How to Identify Spoiled Wine in Your Cellar

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There’s no greater disappointment for wine lovers who have taken the time to cultivate and age a fine wine for 10 to 15 years and then to finally open it and discover that it’s completely spoiled. The best way to avoid this scenario is to periodically check on each bottle of wine in your collection as it is ageing. Also, storing your wine in a high-quality custom wine cellar that’s tailored specifically to your needs can help you to easily spot the potential for spoilage before it happens.

Don’t Let a Good Wine Go Bad

One of the most common ways a wine can become spoiled is if it becomes “corked.” Corked wine refers to wine that has gone bad because a chemical or fungus from the cork contaminates the wine. The process of “corking” can often take several months, which is why it can be hard to prevent it from happening—the corking process may have already begun long before you even purchased the wine. There are a few tell-tale signs, however, that determine whether wine is either in the process of becoming spoiled or has already become spoiled that you should be aware.
custom wine cellar

Unexpected Bubbling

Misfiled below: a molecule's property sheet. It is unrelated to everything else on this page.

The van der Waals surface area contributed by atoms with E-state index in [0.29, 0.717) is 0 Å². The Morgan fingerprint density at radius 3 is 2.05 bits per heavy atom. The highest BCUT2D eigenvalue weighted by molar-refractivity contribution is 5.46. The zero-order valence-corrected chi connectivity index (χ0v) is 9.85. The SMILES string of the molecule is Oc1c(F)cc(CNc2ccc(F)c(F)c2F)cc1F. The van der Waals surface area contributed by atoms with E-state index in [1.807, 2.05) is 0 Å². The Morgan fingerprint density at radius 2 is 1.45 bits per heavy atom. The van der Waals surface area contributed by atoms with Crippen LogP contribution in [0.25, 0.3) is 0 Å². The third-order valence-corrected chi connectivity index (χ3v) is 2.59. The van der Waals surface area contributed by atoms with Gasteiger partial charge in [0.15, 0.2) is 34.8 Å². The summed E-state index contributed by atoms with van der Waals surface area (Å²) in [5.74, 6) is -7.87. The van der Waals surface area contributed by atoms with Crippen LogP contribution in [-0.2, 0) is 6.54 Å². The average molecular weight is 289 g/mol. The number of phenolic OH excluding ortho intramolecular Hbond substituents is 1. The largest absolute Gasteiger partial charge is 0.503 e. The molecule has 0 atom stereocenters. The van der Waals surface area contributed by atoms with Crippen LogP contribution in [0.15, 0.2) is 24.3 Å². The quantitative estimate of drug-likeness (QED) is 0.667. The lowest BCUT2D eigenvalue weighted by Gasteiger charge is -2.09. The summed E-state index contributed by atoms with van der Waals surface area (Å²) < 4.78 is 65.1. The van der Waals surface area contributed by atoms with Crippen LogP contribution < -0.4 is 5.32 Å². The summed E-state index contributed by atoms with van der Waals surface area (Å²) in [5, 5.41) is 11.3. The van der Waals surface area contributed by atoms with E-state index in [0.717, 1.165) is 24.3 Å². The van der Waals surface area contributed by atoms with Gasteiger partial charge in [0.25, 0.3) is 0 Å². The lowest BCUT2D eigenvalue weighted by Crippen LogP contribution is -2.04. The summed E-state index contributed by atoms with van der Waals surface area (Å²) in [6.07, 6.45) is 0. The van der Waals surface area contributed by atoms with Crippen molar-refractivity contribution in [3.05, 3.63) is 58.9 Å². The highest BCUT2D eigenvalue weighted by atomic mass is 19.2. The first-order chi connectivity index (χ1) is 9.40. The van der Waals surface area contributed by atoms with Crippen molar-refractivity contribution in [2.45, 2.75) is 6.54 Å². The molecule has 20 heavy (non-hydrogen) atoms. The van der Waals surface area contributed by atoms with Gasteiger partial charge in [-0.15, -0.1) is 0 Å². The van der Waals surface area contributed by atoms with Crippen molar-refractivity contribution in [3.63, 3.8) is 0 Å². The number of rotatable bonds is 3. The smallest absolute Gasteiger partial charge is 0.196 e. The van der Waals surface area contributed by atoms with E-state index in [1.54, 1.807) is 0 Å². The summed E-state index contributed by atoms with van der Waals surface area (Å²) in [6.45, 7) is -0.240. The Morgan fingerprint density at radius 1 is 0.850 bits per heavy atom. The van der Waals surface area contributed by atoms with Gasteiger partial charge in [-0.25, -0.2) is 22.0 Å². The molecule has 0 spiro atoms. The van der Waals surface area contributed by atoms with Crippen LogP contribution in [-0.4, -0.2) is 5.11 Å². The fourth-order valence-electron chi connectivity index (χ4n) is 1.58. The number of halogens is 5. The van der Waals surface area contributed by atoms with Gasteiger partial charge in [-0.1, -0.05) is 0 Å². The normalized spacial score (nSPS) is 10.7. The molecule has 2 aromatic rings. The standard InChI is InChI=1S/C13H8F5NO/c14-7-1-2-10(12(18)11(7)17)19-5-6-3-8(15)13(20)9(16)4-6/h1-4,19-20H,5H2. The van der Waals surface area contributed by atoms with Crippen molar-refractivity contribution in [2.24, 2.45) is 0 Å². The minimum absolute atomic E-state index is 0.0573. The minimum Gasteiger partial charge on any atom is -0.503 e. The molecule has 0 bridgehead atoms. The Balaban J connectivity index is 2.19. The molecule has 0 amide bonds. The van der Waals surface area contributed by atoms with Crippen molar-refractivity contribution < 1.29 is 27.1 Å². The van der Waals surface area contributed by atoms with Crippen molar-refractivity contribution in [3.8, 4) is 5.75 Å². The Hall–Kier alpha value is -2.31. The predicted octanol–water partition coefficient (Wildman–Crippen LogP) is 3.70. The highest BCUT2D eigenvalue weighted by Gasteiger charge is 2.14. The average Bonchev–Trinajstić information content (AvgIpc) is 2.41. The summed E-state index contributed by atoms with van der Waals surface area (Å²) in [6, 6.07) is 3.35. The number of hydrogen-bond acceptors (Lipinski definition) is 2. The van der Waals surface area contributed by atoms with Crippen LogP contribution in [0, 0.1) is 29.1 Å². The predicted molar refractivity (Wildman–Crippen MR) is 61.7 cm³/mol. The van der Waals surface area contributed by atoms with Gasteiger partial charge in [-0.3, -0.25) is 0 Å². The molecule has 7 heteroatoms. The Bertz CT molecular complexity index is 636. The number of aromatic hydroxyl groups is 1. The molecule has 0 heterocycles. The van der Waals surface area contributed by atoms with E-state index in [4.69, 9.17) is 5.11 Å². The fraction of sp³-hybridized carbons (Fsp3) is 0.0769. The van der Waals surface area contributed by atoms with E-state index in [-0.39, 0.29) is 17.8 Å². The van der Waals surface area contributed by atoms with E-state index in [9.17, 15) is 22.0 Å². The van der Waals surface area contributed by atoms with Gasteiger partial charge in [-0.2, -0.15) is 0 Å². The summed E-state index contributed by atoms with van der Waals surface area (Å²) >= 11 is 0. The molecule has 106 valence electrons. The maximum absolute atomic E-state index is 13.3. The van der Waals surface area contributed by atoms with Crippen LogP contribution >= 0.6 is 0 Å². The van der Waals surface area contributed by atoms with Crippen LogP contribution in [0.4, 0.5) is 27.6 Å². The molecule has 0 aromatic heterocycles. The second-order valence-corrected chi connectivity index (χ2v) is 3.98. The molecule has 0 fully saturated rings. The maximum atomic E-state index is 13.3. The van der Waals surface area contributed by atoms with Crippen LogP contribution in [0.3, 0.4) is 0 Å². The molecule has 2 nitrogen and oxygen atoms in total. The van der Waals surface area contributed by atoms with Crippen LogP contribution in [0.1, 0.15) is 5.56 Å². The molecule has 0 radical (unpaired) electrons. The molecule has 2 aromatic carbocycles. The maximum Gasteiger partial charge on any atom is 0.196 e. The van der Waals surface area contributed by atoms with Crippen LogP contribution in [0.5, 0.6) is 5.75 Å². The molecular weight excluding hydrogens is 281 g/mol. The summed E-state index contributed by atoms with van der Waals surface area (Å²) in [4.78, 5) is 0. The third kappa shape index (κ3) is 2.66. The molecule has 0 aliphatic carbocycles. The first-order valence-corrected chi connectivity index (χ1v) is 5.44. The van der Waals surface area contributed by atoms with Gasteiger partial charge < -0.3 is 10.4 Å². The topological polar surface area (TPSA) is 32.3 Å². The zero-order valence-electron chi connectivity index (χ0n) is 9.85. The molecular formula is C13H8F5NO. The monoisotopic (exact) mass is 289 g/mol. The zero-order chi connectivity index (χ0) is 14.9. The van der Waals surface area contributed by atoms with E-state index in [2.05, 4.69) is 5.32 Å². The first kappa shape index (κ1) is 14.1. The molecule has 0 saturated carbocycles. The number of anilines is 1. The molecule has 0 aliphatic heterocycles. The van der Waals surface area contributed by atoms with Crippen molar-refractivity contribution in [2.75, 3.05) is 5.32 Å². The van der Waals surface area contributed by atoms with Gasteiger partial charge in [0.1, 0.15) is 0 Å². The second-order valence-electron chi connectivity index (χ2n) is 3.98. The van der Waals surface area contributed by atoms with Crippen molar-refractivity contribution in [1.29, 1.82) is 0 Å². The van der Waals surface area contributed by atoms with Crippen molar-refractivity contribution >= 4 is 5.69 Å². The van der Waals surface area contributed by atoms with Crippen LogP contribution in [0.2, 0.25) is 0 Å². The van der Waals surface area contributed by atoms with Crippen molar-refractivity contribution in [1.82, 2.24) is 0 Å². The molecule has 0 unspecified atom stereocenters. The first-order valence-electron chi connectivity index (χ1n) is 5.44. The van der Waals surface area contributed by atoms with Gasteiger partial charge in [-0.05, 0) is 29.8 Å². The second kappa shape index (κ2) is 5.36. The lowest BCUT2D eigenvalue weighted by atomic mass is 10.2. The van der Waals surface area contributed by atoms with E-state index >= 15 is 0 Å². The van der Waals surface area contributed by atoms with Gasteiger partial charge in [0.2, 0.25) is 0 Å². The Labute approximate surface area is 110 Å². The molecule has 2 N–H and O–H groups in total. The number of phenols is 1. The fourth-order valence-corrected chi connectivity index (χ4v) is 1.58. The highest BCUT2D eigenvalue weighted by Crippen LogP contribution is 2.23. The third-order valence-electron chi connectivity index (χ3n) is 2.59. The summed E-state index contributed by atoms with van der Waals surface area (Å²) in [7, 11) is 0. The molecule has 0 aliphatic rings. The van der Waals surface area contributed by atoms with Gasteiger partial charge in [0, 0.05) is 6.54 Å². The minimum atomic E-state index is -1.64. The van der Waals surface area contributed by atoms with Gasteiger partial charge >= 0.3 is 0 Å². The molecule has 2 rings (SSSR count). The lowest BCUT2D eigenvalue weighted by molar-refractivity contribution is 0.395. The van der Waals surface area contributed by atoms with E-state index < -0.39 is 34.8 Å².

In the wine industry, this is referred to as “secondary fermentation” and it can be a very big deal. While some winemakers purposely re-ferment their wines to give them a bolder flavour, some wines simply aren’t meant to be extra bubbly. The best way to tell whether the wine you’re purchasing is intentionally bubbly is to do your research before purchasing it. If the bubbles aren’t supposed to be there, then you should most definitely return the wine.

Highly Volatile Flavour

This is another circumstance in which thorough research goes a long way because a volatile flavour doesn’t always mean the wine is faulty. In some cases, it’s the winemaker’s intent to make their wine more acidic by adding a larger volume of acetic acid. This gives the wine a more complex, vinegary taste and aroma that some wine drinkers might enjoy while others might not. However, if the wine you’re purchasing generally isn’t supposed to have a volatile flavour, it could be a sign that the wine was improperly stored and has spoiled.

Corkiness

Like most aspects of life, good wine needs everything in moderation. Some acidity and oxygen content is good for developing different aromas in wine, but too much can result in “corkiness.” Corkiness occurs when wine is improperly stored in a commercial or personal environment. The cork dries out and shrinks, ultimately letting too much oxygen into the bottle, which alters the chemical balance, taste, and scent of the wine. As every wine lover is well aware, optimal wine storage involves laying the bottles on their sides so that the cork always remains moist. From time to time, you should rotate the bottles to keep all parts of the cork moist, but do it very gently so that you don’t overly disturb the natural chemical formation of the liquid inside.

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